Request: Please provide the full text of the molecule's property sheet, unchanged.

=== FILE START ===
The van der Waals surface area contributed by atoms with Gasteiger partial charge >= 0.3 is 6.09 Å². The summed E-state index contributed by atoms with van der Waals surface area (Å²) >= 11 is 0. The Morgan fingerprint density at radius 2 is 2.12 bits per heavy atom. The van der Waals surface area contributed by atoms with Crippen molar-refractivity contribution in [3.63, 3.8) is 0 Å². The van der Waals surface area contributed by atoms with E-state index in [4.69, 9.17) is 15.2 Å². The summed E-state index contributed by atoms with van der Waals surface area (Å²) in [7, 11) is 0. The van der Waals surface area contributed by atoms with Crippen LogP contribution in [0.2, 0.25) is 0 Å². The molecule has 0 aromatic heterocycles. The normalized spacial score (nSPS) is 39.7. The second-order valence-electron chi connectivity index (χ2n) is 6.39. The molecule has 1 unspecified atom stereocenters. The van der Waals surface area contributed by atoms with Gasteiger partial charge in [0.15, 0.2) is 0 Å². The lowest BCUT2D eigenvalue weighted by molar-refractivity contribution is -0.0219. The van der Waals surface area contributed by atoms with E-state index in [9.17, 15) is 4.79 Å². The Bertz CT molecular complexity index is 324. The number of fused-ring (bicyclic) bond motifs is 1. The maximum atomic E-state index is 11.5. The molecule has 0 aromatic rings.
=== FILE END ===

The van der Waals surface area contributed by atoms with Gasteiger partial charge >= 0.3 is 6.09 Å². The summed E-state index contributed by atoms with van der Waals surface area (Å²) >= 11 is 0. The Morgan fingerprint density at radius 2 is 2.12 bits per heavy atom. The van der Waals surface area contributed by atoms with Crippen molar-refractivity contribution in [3.63, 3.8) is 0 Å². The van der Waals surface area contributed by atoms with E-state index in [4.69, 9.17) is 15.2 Å². The summed E-state index contributed by atoms with van der Waals surface area (Å²) in [7, 11) is 0. The van der Waals surface area contributed by atoms with Crippen LogP contribution in [0.2, 0.25) is 0 Å². The molecule has 0 aromatic heterocycles. The normalized spacial score (nSPS) is 39.7. The second-order valence-electron chi connectivity index (χ2n) is 6.39. The molecule has 1 unspecified atom stereocenters. The van der Waals surface area contributed by atoms with Gasteiger partial charge in [0.15, 0.2) is 0 Å². The lowest BCUT2D eigenvalue weighted by molar-refractivity contribution is -0.0219. The van der Waals surface area contributed by atoms with E-state index in [9.17, 15) is 4.79 Å². The Bertz CT molecular complexity index is 324. The number of fused-ring (bicyclic) bond motifs is 1. The maximum atomic E-state index is 11.5. The molecule has 0 aromatic rings.